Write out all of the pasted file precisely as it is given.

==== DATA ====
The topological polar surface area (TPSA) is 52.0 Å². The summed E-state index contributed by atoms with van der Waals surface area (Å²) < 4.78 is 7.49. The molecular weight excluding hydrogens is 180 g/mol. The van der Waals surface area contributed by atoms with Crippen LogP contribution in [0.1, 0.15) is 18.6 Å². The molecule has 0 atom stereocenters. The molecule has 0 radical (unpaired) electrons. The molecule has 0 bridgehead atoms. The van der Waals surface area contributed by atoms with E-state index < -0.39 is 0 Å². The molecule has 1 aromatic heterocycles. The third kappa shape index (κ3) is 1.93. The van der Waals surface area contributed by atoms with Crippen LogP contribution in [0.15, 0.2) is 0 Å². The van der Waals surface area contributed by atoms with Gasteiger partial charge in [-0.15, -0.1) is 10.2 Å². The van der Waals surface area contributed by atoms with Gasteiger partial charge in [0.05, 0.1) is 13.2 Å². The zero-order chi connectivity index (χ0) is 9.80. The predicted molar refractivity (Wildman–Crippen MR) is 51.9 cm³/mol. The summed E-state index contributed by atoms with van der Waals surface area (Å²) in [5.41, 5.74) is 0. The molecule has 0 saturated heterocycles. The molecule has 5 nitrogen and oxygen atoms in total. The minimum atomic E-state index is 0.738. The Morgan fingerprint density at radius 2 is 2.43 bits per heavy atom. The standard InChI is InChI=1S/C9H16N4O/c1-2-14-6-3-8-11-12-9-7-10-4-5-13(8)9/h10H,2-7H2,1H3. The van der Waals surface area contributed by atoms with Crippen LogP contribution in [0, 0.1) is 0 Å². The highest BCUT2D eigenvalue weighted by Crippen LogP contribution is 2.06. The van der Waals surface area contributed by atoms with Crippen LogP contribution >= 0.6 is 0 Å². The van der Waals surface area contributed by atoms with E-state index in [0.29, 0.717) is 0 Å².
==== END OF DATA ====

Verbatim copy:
The topological polar surface area (TPSA) is 52.0 Å². The summed E-state index contributed by atoms with van der Waals surface area (Å²) < 4.78 is 7.49. The molecular weight excluding hydrogens is 180 g/mol. The van der Waals surface area contributed by atoms with Crippen LogP contribution in [0.1, 0.15) is 18.6 Å². The molecule has 0 atom stereocenters. The molecule has 0 radical (unpaired) electrons. The molecule has 0 bridgehead atoms. The van der Waals surface area contributed by atoms with E-state index < -0.39 is 0 Å². The molecule has 1 aromatic heterocycles. The third kappa shape index (κ3) is 1.93. The van der Waals surface area contributed by atoms with Crippen LogP contribution in [0.15, 0.2) is 0 Å². The van der Waals surface area contributed by atoms with Gasteiger partial charge in [-0.15, -0.1) is 10.2 Å². The van der Waals surface area contributed by atoms with Gasteiger partial charge in [0.05, 0.1) is 13.2 Å². The zero-order chi connectivity index (χ0) is 9.80. The predicted molar refractivity (Wildman–Crippen MR) is 51.9 cm³/mol. The summed E-state index contributed by atoms with van der Waals surface area (Å²) in [5.41, 5.74) is 0. The molecule has 0 saturated heterocycles. The molecule has 5 nitrogen and oxygen atoms in total. The minimum atomic E-state index is 0.738. The Morgan fingerprint density at radius 2 is 2.43 bits per heavy atom. The standard InChI is InChI=1S/C9H16N4O/c1-2-14-6-3-8-11-12-9-7-10-4-5-13(8)9/h10H,2-7H2,1H3. The van der Waals surface area contributed by atoms with Crippen LogP contribution in [0, 0.1) is 0 Å². The highest BCUT2D eigenvalue weighted by Crippen LogP contribution is 2.06. The van der Waals surface area contributed by atoms with Crippen LogP contribution >= 0.6 is 0 Å². The van der Waals surface area contributed by atoms with E-state index in [0.29, 0.717) is 0 Å².